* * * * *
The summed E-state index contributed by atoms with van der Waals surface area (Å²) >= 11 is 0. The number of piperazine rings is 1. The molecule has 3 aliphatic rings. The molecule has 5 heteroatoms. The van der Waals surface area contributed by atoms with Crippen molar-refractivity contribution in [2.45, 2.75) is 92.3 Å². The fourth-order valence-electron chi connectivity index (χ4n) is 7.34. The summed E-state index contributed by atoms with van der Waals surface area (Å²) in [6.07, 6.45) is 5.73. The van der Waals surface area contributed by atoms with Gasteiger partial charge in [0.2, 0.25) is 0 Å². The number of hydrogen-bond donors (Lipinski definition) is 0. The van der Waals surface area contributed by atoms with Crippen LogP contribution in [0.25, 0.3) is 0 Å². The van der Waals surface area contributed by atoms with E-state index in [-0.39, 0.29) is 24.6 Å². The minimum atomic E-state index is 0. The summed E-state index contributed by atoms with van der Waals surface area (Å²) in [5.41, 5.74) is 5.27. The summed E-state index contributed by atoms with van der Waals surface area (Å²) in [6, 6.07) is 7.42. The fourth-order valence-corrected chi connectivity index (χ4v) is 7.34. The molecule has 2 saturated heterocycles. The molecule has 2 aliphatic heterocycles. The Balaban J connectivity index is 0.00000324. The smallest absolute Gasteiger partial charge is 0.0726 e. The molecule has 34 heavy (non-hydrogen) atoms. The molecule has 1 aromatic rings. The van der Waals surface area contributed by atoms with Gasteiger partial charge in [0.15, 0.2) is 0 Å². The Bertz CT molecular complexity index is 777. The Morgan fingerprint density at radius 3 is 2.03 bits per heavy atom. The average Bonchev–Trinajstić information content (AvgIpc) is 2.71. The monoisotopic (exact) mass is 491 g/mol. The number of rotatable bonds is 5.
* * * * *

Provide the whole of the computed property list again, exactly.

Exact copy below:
The summed E-state index contributed by atoms with van der Waals surface area (Å²) >= 11 is 0. The number of piperazine rings is 1. The molecule has 3 aliphatic rings. The molecule has 5 heteroatoms. The van der Waals surface area contributed by atoms with Crippen molar-refractivity contribution in [2.45, 2.75) is 92.3 Å². The fourth-order valence-electron chi connectivity index (χ4n) is 7.34. The summed E-state index contributed by atoms with van der Waals surface area (Å²) in [6.07, 6.45) is 5.73. The van der Waals surface area contributed by atoms with Gasteiger partial charge in [0.2, 0.25) is 0 Å². The number of hydrogen-bond donors (Lipinski definition) is 0. The van der Waals surface area contributed by atoms with Crippen LogP contribution in [0.25, 0.3) is 0 Å². The van der Waals surface area contributed by atoms with E-state index in [-0.39, 0.29) is 24.6 Å². The minimum atomic E-state index is 0. The summed E-state index contributed by atoms with van der Waals surface area (Å²) in [5.41, 5.74) is 5.27. The summed E-state index contributed by atoms with van der Waals surface area (Å²) in [6, 6.07) is 7.42. The fourth-order valence-corrected chi connectivity index (χ4v) is 7.34. The molecule has 2 saturated heterocycles. The molecule has 2 aliphatic heterocycles. The Balaban J connectivity index is 0.00000324. The smallest absolute Gasteiger partial charge is 0.0726 e. The molecule has 34 heavy (non-hydrogen) atoms. The molecule has 1 aromatic rings. The van der Waals surface area contributed by atoms with Gasteiger partial charge in [0.15, 0.2) is 0 Å². The Bertz CT molecular complexity index is 777. The Morgan fingerprint density at radius 3 is 2.03 bits per heavy atom. The average Bonchev–Trinajstić information content (AvgIpc) is 2.71. The monoisotopic (exact) mass is 491 g/mol. The number of rotatable bonds is 5.